Josie lost some weight during these times of infection, and she’s never been a big girl. So, per usual, I became very worried. She was born at the 50th percentile for weight, but has been at the 10th most of her life. Then suddenly she was down to the 4th. Also, Josie’s never been a colorful child, meaning, her beautiful creamy skin has always been quite pail. We asked our PCP about this because we’d heard that she should start taking iron supplement at 6 months. She told us Josie is getting all the iron she needs from my breast milk. We even asked for a blood test to confirm that, but she reassured us it wasn’t necessary. We convinced ourselves that she is just pail like me and the rest of my family. In fact, Crayola has a specific blue called Zev Blue, which is named after my brother’s legs.

We were encouraged to see a gastroenterologist about her weight (not by our state health insurance covered PCP, of course), and in anticipation of that visit, we got a whole smattering of levels tested on her blood. Guess what? Terribly low iron! Ah, to be an infant and anemic — less appetite, lethargic, crabby. Thanks PCP! Well, at least we finally discovered it, and now that Josie takes an iron supplement daily, she’s a changed kid. I say kid because she’s huge! Well, I don’t know how much she weighs now, but she’s heavier to hold, has cheeks aplenty, and thighs to rival your T-giving turkey. Plus she’s just so much more active. What a relief.

Here’s another Moment of FoG (Funny or Gross) for y’all:
The other morning (too early for me to be wearing my glasses or be awake at all), we were playing on the floor when I noticed a tiny yellowish bit of mushy matter. Josie is usually the one to find all things tiny on the floor, so since I got to it first I reacted quickly before she could see it. We have problems with ants from time to time, and with a very shedy dog walking all over Josie’s play area and toys, ants are a constant threat (plus they make me crazy, like I might as well give up on living in a civilized society and get a tent). So what were my options? Wipe it on my clothes, and it winds up on the floor or furniture — leaving us back where we started. Call the dog over to eat it, and I have dog lick on my hand. I did not consider getting up and washing it down the sink. I did what any sleep deprived mother (I think) would do; I put it in my mouth.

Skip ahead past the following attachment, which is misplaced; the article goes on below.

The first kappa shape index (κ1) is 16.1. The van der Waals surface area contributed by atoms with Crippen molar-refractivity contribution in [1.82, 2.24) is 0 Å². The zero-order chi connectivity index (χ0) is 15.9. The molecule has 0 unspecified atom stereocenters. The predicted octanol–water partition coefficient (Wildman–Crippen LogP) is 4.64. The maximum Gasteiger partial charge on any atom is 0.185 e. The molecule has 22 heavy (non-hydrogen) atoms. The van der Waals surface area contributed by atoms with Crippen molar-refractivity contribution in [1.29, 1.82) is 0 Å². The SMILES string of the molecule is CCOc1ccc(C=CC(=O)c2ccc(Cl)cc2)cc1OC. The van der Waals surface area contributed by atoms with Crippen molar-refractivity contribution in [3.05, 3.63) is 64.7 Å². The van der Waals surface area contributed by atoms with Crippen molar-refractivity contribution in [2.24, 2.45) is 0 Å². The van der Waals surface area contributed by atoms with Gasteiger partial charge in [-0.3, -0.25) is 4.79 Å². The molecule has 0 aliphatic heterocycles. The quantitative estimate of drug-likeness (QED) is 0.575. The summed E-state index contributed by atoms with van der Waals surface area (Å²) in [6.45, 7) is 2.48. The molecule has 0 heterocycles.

These Are Viruses

Last week was a trifecta of baby woe.

Josie’s top left tooth was coming in. I don’t know if all top teeth come in like shark fins, but this one came down at an angle that made me wince to look at it. So when she kvetched and had a fever, we thought teething was the cause. But then the fever went up to 102 degrees and only came down with constant ibuprofen. The day came when the fever decreased on its own but was followed by a nasty rash. The last straw was when she stopped nursing, and eating and drinking — and the rash got nastier. Upon good advice, we went to the children’s hospital ER (it was Sunday), where we discovered she had a virus (Roseola, though they didn’t name it), and, after digging pounds of wax from her ears, the doctor could detect ear infections. That’s right: teething, virus, and ear infection.

More rash than skin!

Josie was all smiles, which made it hard to take her to the hospital. But we didn’t want her getting dehydrated. While we waited for the doctor to see us, the nurse tried to get fluids into her. Our girl is particular, and she was not having any of that purple “grape” Pedialyte. We tried plain water, but she just clamped her lips, turned her head and pushed away with her hands. Finally she nursed a little, which relieved me because I was not about to watch my tiny baby get an IV. Our girl is also very strong (at least in her torso). When the doctor tried to get the wax out, Josie had to be restrained by three adults. All the while she shrieked her dog whistle shriek, which caused ER sliding doors to close and nurses to plug their ears. If that wasn’t enough torture, she had to be held down to get numbing drops in her ears and then again for a catheter — because apparently all Caucasian female children need to be screened for UTIs at every possible moment (???). In the end, we left a little worse for the wear and with a prescription for antibiotics. We struggled two more times that night to get more drops in those ears and then the horrible pink junk in her mouth (and swallowed). Thankfully, she seems to need the drops less and gladly takes the pink crap.

During the week of fever and suffering, we bent a whole lot on the sleep training. She has come back from it pretty nicely but is still waking up a couple of times after midnight and before her early morning feeding. This means I can fall asleep okay, but I can’t fall back to sleep. I try going to bed earlier and earlier, but I’m an adult, damn it; I gotta get past sunset!